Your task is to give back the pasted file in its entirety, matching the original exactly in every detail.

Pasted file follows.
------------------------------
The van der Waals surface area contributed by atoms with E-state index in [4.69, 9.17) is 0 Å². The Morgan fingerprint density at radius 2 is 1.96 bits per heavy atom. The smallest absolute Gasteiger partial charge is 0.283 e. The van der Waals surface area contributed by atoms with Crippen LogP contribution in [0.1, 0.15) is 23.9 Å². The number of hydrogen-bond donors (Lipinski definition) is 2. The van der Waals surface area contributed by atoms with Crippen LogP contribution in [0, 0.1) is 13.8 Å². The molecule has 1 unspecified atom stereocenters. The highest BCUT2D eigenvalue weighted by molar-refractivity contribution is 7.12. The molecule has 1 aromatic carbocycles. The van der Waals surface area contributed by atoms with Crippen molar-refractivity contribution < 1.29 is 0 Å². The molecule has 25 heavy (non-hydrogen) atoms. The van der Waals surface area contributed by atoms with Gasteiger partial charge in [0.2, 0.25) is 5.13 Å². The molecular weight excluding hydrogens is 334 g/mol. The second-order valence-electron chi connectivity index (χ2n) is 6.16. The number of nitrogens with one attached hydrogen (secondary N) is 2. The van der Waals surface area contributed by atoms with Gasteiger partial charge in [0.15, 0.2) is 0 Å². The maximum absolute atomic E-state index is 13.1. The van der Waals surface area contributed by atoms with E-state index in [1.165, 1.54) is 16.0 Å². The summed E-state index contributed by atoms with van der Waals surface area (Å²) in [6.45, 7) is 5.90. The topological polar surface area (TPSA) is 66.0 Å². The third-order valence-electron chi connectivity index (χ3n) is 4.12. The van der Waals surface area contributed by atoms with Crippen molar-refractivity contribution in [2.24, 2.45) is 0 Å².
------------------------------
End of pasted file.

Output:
The van der Waals surface area contributed by atoms with E-state index in [4.69, 9.17) is 0 Å². The Morgan fingerprint density at radius 2 is 1.96 bits per heavy atom. The smallest absolute Gasteiger partial charge is 0.283 e. The van der Waals surface area contributed by atoms with Crippen LogP contribution in [0.1, 0.15) is 23.9 Å². The number of hydrogen-bond donors (Lipinski definition) is 2. The van der Waals surface area contributed by atoms with Crippen LogP contribution in [0, 0.1) is 13.8 Å². The molecule has 1 unspecified atom stereocenters. The highest BCUT2D eigenvalue weighted by molar-refractivity contribution is 7.12. The molecule has 1 aromatic carbocycles. The van der Waals surface area contributed by atoms with Crippen molar-refractivity contribution < 1.29 is 0 Å². The molecule has 25 heavy (non-hydrogen) atoms. The van der Waals surface area contributed by atoms with Gasteiger partial charge in [0.2, 0.25) is 5.13 Å². The molecular weight excluding hydrogens is 334 g/mol. The second-order valence-electron chi connectivity index (χ2n) is 6.16. The number of nitrogens with one attached hydrogen (secondary N) is 2. The van der Waals surface area contributed by atoms with Gasteiger partial charge in [0.15, 0.2) is 0 Å². The maximum absolute atomic E-state index is 13.1. The van der Waals surface area contributed by atoms with E-state index in [1.165, 1.54) is 16.0 Å². The summed E-state index contributed by atoms with van der Waals surface area (Å²) in [6.45, 7) is 5.90. The topological polar surface area (TPSA) is 66.0 Å². The third-order valence-electron chi connectivity index (χ3n) is 4.12. The van der Waals surface area contributed by atoms with Crippen molar-refractivity contribution in [2.24, 2.45) is 0 Å².